The London Docks
|The Western Quay at the London Docks, c. 1890. © NMM|
By the time of the 1901 census, the London Docks had long been eclipsed by the more spacious docks further downriver.
Although there were more than 30 ships there on census night, most were small sailing ships.
|The Jeanette Francoise (1893). © NMM|
The most important vessels there were sailing ships serving long-distance routes, mainly the Australian wool trade.
The largest of these was the Dutch four-masted barque Jeanette Francoise (1893).
|The Neotsfield (1889). © NMM|
The most famous ship in the London Docks was the Neotsfield (1889).
Built in Dumbarton for the Australian wool trade, she later carried nitrates from South America.
In Shadwell Basin was another veteran of the Australia trade, the four-masted barque Port Jackson (1883). Other sailing ships included the Saga, bringing Norwegian ice to London, and several Scandinavian and German vessels.
The steamships in the London Docks were far smaller and served short sea routes. These included the City of Verviers (1875), the Lady Roberts, which made regular trips to Dublin for the British and Irish Steam Packet Company, and the Plato, formerly of Hull's Wilson Line.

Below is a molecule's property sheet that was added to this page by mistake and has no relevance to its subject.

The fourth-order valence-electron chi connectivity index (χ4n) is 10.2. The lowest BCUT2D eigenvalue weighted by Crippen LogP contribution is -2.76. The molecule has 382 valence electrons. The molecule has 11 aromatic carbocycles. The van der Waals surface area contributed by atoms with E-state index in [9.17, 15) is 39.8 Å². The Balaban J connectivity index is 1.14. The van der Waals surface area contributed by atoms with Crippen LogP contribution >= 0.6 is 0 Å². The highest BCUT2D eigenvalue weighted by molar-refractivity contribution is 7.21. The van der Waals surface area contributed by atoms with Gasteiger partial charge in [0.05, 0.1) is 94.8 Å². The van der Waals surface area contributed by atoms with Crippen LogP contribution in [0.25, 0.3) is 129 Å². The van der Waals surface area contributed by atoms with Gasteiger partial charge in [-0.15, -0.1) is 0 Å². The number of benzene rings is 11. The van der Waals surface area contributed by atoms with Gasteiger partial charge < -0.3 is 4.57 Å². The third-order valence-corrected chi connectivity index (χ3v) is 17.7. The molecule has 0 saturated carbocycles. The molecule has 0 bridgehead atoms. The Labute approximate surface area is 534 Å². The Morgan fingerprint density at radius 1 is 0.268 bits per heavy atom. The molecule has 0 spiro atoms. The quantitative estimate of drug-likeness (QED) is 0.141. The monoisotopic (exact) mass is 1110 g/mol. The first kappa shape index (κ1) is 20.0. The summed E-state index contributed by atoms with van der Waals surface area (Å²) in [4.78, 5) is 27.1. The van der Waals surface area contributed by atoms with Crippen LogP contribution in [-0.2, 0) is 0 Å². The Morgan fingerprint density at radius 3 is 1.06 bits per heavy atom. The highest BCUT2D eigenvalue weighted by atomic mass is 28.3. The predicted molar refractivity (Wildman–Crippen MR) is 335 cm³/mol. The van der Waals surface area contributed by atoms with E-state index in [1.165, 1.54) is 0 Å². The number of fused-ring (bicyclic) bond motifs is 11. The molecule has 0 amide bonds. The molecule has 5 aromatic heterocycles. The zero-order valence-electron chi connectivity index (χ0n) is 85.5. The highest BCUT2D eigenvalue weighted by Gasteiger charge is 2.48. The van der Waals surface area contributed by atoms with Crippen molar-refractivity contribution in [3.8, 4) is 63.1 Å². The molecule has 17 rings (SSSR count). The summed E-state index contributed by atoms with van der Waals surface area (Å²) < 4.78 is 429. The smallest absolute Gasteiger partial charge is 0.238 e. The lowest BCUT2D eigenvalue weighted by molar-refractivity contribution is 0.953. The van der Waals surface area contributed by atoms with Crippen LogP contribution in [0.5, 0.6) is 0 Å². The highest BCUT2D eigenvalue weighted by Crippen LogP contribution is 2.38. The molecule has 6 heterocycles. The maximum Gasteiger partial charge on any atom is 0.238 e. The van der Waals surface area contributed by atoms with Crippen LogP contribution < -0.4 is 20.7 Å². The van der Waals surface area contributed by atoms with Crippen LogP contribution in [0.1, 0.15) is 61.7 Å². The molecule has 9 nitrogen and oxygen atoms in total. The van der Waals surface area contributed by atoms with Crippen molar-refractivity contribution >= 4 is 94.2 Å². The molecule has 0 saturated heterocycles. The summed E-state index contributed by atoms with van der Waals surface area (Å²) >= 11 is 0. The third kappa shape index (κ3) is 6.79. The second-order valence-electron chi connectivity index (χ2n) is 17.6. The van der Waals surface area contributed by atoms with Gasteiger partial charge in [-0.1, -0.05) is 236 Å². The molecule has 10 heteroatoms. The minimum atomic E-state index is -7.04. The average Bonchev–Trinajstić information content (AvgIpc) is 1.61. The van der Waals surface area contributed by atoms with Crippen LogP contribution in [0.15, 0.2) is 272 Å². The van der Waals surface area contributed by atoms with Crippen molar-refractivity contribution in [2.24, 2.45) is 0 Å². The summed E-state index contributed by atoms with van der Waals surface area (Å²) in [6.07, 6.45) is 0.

|The City of Verviers (1875). © NMM|
The St Katharine Docks
The 1901 census recorded more than 20 vessels in the St Katharine Dock. This small dock was never able to accommodate the largest ships even when it opened in 1828. By 1901, it was handling short sea steamers from ports such as Glasgow, Amsterdam and Bremen.
|The Adler (1900). © NMM|
The Argo Line steamship Adler (1900) operated on the London to Bremen route until 1914. She often brought Jewish emigrants from Eastern Europe.
The Portland (1887) was a general cargo short sea vessel of the Glasgow-based Clyde Shipping Company (CSC). This line operated between Glasgow and several British and Irish ports. After 1884, CSC vessels sailed directly into the St Katharine Docks.
|The Portland (1887). © NMM|
The Redstart (1880), a short sea general cargo vessel, belonged to the General Steam Navigation Company (GSNC). She made regular trips between London and the North Sea and Channel ports.
|The Redstart (1880). © NMM|
The GSNC's Capulet (1874) made regular trips between London and the ports of South East England. She was scrapped in 1903.
|The Capulet (1874). © NMM|